Success Story:
AWAI’s Tom Schueneman Is Looking for Travel Writers

A graduate of both our copywriting and travel writing courses, Tom Schueneman currently publishes his own website and e-zine in addition to doing travel writing. You may remember our interview with Tom last November, when he told us how he got started in his new career. Recently, we caught up with him after he returned from Paris, where he attended the second Travel Writing Workshop sponsored by AWAI and International Living.

TGT: When we last talked, your e-zine, "The Traveler," had around 600 or 700 subscribers. How is it doing now?

TS: Great! We're up to 1,500 subscribers. It's exciting to see my little e-zine steadily growing. Since I'm wearing all the hats – publisher, editor, copywriter, and contributing "freelance" writer – I'm continuing to learn a lot about the process of building and holding onto an audience.

There are so many newsletters out there. Why would anybody subscribe and read my e-zine? What's in it for my readers? That’s the question I keep asking myself as I put each issue together.

I use what I've learned in the copywriting course to help me focus on my readers and how I can make "The Traveler" beneficial for them. And I've found that Jen's course on Travel Writing has been a great help to me in organizing my research and planning articles for inclusion in "The Traveler" as well as for submission to other publications. The 7 templates of good travel articles, tips on writing well, the ins and outs of the travel writing business, everything I've learned at AWAI … all of this I have put to use in the "real world."

TGT: You recently attended our Travel Writers Workshop in Paris. Tell us about it.

TS: Yes! Oui! What a magnificent city! What a magnificent experience!

Well, first of all, you're in Paris. And you're not in Paris merely as another tourist. You're there as a travel writer with an assignment. Part of the curriculum of the workshop is to write a short piece "on spec" for International Living. If you really want to get a feel for being a travel writer, there's nothing better than traveling to Paris "on a mission." This is a city that has been written about thousands of times. Our task was to go out there and find something interesting and unique about it. (Hmm … "unique" … where have we all heard that before? Turns out that many of the concepts I learned in the copywriting course – like the "four U's" – apply to travel writing as well.)

TGT: What do you think that was the best part of the workshop?

TS: Honestly, all the sessions over the three days had something important to offer – and being able to interact with the other attendees is a great way to learn.

Since attending the workshop, I definitely feel more prepared and confident about submitting my articles to outside publications. We learned how to approach editors, how to find story ideas, how to research a story, the formula for putting together a good travel article, how to write headlines that will get an editor's attention (we wrote a lot of 'em), and even what editors don't want.

And then to top it all off, there's the "Little Black Book" that all the attendees received. It lists more than 100 resources for travel writers (including my website TouristTravel.com and my e-zine, "The Traveler," where you can research, book travel, and get published as well!)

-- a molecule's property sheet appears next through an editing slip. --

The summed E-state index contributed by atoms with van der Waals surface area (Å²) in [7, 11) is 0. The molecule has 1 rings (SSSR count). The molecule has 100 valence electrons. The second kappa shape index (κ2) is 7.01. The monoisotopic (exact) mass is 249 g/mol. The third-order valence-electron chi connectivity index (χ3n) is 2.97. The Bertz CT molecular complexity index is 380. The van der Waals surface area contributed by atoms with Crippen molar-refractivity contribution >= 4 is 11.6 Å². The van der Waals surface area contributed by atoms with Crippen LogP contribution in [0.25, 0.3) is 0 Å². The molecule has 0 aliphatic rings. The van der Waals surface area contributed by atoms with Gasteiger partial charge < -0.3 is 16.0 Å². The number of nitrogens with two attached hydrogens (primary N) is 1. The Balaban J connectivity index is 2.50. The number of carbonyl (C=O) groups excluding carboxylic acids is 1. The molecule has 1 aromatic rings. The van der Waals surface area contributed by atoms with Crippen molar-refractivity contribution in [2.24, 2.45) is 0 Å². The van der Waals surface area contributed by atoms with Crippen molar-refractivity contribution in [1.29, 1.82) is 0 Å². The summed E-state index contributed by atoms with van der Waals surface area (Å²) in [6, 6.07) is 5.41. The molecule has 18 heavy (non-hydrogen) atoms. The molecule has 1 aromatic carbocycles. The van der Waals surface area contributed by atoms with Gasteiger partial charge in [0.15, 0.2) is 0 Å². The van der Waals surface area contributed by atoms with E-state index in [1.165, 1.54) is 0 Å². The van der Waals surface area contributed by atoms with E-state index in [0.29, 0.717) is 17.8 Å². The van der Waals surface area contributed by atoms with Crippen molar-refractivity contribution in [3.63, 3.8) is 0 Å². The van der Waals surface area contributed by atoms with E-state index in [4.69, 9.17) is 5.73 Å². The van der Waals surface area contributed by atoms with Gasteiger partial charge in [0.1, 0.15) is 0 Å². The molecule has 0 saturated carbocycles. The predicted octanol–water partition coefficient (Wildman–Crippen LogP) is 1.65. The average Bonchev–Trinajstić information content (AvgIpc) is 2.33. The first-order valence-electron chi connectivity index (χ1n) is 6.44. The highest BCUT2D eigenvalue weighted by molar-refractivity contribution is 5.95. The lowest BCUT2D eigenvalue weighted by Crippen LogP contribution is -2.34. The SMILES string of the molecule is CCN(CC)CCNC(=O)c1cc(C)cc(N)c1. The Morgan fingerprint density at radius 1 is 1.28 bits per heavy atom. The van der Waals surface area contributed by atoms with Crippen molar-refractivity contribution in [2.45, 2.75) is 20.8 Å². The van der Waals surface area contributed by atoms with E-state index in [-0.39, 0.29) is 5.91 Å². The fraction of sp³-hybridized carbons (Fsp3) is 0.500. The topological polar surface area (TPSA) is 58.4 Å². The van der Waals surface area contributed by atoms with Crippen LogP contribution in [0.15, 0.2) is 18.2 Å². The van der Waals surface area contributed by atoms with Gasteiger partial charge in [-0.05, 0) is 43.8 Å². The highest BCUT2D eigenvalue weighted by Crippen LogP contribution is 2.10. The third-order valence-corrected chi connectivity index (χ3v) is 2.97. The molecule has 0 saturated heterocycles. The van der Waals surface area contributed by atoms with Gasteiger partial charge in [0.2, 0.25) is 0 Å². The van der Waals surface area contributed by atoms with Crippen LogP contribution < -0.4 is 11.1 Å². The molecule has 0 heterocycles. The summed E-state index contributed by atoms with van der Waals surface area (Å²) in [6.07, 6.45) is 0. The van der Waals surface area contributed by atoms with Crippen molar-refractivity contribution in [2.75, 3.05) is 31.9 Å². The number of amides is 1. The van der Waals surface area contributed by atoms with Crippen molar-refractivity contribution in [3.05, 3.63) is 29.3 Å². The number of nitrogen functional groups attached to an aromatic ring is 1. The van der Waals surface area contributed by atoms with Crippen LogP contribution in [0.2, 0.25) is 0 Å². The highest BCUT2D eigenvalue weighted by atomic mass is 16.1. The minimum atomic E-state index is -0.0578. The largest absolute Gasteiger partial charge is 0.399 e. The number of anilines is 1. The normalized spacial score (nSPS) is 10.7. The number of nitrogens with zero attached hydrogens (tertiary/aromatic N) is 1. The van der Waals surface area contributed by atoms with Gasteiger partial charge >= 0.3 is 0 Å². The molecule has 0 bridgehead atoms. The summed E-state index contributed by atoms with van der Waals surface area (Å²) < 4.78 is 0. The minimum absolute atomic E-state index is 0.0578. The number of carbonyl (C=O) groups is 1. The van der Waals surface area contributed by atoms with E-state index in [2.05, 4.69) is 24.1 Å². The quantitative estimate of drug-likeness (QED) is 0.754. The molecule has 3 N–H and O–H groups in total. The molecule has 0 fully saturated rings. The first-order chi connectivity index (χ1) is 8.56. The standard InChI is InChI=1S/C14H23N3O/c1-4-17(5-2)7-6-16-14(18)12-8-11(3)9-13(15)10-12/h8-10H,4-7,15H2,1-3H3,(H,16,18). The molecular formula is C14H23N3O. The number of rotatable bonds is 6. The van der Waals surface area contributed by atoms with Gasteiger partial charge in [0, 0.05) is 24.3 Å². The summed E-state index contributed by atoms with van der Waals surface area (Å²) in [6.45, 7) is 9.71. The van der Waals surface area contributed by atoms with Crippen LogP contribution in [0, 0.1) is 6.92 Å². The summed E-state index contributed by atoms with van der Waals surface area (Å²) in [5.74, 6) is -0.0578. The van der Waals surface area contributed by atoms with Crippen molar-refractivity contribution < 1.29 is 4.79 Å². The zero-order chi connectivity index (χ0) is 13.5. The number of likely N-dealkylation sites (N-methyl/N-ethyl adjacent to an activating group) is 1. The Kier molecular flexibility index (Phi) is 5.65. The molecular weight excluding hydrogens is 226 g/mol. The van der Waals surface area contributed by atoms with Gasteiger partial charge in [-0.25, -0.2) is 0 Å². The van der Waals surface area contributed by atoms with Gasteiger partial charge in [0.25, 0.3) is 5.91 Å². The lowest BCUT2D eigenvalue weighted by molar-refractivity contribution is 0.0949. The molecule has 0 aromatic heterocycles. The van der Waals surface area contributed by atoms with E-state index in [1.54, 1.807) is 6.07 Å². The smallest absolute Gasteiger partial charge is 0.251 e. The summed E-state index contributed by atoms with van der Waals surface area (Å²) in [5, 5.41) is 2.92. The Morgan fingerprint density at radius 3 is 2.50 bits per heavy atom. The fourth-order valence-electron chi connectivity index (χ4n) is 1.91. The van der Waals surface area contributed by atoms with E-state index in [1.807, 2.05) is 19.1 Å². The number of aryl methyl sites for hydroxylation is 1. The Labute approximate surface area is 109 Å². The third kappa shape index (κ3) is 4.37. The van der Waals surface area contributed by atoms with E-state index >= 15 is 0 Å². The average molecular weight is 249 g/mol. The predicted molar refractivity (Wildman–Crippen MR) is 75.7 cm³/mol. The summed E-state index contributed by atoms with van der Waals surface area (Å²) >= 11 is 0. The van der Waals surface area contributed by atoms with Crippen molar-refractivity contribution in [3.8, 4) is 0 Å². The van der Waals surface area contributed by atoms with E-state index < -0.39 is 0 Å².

There's even a website that lists the submission requirements for dozens of publications. Another one – Travelwriters.com – has press releases, press trips, and a site where you can syndicate your articles. [See below to learn how you can get a copy of this exclusive “Little Black Book.”]

TGT: Are you planning on publishing any stories written by attendees of the Paris workshop in The Traveler?

TS: Yes, definitely. I was very impressed with the level of writing that I saw there – and I am looking forward to getting submissions from my fellow attendees. I know that they're serious and have received great instruction.

I'm happy to be able to give new writers a clip and a byline. Of course, nobody is going from "The Traveler" to Conde Naste in one fell swoop – but I'm a paying publication. It's a start! Anyone interested in submitting articles can get my guidelines. If you're interested, subscribe and read a few issues. It's free. All you have to do is visit TouristTravel.com.

TGT: Any parting words for our members?

TS: I'd sincerely like to encourage anyone serious about travel writing to consider attending AWAI's next Travel Writing Workshop. Believe me … it's well worth it!

The Professional Writers’ Alliance

The Professional Writers’ Alliance

At last, a professional organization that caters to the needs of direct-response industry writers. Find out how membership can change the course of your career. Learn More »


Click to Rate:
No ratings yet
Published: May 13, 2002

Guest, Add a Comment
Please Note: Your comments will be seen by all visitors.

You are commenting as a guest. If you’re an AWAI Member, Login to myAWAI for easier commenting, email alerts, and more!

(If you don’t yet have an AWAI Member account, you can create one for free.)


This name will appear next to your comment.


Your email is required but will not be displayed.


Text only. Your comment may be trimmed if it exceeds 500 characters.

Type the Shadowed Word
Too hard to read? See a new image | Listen to the letters


Hint: The letters above appear as shadows and spell a real word. If you have trouble reading it, you can use the links to view a new image or listen to the letters being spoken.

(*all fields required)